After Simon son of Jonah had picked heads of grain, Matthew had asked Philip what the problem was. Matthew had also asked Philip why Madai and Lamech were so concerned about Jesus’ use of the term “Son of Man.”
Ramah and Mary Mother
As Ramah and Mary Mother forage for food by looking for edible plants, Ramah confides in Mary Mother that she is worried about Mary Magdalene and their whole situation in general. Ramah doesn’t understand why Jesus was allowing all of it to happen, especially since He had the power to make things better. Mary Mother says that she didn’t always understand how her Son worked, but she trusts that because the Father always took care of His children and knew what was best for them, Jesus would do the same. Ramah also reveals that she wants to be a teacher and that Mary Magdalene had been a great help to her.
Later, when Simon son of Jonah and Matthew bring back Mary Magdalene, Ramah and Mary Mother rush to greet Mary Magdalene. Ramah is glad to see her, and Mary Mother gives Mary Magdalene a new head covering. Though Mary Magdalene is hesitant, Mary Mother insists that she needs to go see Jesus. Thus, Mary Mother takes Mary Magdalene to Jesus and stays with her the whole time.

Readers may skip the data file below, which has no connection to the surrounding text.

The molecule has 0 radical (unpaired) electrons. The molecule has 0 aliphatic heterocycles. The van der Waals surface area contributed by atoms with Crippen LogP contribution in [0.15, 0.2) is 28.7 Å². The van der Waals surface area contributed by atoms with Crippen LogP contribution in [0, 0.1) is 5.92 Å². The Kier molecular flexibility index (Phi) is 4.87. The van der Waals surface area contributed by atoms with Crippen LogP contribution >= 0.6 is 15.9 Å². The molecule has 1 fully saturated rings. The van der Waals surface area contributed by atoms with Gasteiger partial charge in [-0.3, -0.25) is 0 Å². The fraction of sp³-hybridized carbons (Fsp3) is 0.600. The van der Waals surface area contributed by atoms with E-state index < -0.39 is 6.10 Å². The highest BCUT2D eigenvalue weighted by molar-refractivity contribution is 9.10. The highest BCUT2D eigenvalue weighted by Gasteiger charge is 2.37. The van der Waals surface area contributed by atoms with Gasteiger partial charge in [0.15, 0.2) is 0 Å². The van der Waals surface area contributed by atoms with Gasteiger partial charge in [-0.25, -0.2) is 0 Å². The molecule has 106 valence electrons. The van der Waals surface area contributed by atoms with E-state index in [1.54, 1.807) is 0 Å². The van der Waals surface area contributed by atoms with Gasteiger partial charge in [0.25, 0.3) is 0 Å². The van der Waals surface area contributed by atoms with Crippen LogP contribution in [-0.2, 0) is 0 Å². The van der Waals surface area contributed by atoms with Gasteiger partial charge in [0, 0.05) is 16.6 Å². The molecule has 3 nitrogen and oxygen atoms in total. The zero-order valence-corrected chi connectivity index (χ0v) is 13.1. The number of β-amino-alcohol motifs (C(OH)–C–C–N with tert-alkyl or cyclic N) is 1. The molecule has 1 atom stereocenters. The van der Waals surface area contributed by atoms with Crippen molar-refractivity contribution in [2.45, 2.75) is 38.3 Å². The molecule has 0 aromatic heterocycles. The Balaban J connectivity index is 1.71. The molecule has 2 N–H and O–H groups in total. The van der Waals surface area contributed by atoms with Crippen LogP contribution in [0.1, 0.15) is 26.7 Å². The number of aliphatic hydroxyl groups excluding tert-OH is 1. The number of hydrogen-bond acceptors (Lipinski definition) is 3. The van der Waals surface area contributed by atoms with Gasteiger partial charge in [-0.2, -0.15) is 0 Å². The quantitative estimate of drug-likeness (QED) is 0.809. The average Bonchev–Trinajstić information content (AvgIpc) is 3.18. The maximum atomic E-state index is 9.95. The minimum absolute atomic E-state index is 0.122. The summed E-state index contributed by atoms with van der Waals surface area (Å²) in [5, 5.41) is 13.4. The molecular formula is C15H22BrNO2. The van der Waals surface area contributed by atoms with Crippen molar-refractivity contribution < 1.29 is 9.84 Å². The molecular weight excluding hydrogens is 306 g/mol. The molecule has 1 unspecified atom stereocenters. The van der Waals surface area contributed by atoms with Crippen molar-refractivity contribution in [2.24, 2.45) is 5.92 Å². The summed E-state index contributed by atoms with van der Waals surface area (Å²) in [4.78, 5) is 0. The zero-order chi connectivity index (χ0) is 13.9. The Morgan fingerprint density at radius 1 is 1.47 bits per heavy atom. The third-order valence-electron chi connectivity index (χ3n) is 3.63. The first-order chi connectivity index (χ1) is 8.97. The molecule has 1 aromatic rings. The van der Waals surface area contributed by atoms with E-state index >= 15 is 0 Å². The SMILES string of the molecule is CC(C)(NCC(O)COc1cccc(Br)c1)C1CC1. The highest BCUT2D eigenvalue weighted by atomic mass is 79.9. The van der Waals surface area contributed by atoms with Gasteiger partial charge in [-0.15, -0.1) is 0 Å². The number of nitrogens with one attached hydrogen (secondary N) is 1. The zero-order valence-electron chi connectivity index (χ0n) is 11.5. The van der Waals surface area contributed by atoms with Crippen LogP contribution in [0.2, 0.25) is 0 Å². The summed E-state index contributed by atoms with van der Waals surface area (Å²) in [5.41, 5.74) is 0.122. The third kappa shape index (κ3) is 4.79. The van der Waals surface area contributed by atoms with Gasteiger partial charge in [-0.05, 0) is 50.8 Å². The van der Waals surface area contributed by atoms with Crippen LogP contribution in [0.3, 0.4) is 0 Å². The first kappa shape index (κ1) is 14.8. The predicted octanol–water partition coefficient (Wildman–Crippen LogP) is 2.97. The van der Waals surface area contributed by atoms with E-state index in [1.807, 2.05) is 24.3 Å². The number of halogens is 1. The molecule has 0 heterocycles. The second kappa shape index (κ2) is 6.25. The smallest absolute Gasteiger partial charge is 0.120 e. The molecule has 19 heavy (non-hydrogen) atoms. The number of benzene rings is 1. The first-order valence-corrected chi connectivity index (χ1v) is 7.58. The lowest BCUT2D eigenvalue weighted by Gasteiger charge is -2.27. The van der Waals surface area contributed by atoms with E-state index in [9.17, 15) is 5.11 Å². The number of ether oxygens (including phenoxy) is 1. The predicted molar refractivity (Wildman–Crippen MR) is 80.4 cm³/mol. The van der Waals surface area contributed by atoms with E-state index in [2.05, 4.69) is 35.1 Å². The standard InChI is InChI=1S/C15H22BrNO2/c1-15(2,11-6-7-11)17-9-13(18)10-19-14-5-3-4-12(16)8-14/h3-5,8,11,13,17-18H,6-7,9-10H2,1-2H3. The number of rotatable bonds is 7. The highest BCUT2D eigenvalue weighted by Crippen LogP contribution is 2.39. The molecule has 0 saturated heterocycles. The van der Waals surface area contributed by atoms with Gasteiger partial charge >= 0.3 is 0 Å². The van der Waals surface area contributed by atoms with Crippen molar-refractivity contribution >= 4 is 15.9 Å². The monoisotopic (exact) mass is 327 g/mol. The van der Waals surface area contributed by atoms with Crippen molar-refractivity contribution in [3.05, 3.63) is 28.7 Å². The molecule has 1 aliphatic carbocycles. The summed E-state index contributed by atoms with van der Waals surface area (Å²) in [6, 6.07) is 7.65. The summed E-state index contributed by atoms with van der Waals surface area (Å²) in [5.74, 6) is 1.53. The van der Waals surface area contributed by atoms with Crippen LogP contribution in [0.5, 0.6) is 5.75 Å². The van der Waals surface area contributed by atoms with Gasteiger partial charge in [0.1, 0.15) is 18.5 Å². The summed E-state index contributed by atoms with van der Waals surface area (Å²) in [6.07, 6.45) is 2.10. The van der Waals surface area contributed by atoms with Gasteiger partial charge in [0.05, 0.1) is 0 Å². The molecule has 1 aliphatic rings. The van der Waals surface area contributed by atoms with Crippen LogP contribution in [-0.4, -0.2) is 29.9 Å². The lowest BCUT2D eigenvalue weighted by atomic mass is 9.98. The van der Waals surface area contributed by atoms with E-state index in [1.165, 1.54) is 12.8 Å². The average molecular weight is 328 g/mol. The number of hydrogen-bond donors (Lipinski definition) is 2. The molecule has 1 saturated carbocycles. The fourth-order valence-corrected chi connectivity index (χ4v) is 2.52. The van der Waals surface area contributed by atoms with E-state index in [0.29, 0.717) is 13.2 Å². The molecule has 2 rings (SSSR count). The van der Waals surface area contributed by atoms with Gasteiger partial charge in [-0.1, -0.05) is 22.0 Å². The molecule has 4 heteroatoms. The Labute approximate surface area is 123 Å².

Thomas, Andrew, Thaddeus, Little James, Philip, Nathanael, and Simon son of Zebulon
While Simon son of Jonah and Matthew are gone, Thomas counts the group’s remaining food and confides in Andrew that they do not have enough portions left for everyone to eat for the next meal. However, Andrew is mentally distracted because he thinks that Philip has been gone for too long. Andrew absent-mindedly tells Thomas about how he used to follow John the Baptizer and not always have enough food, but sometimes, they would have too much food, depending on the people who had just been baptized. Thomas thinks that John the Baptizer needed better planning, but Andrew says that John never valued money at all.
When Philip returns, he reveals that John the Baptizer had been imprisoned by Herod for life because of what John had told the king. Andrew becomes distraught over this. Simon son of Zebulon confidently says that they could break John out of prison because Simon knew some people. Philip seems to be interested in this idea for a quick second, but he changes his mind and tells Simon that he’s no longer a zealot. Andrew says that nothing could be worse than John being imprisoned for life.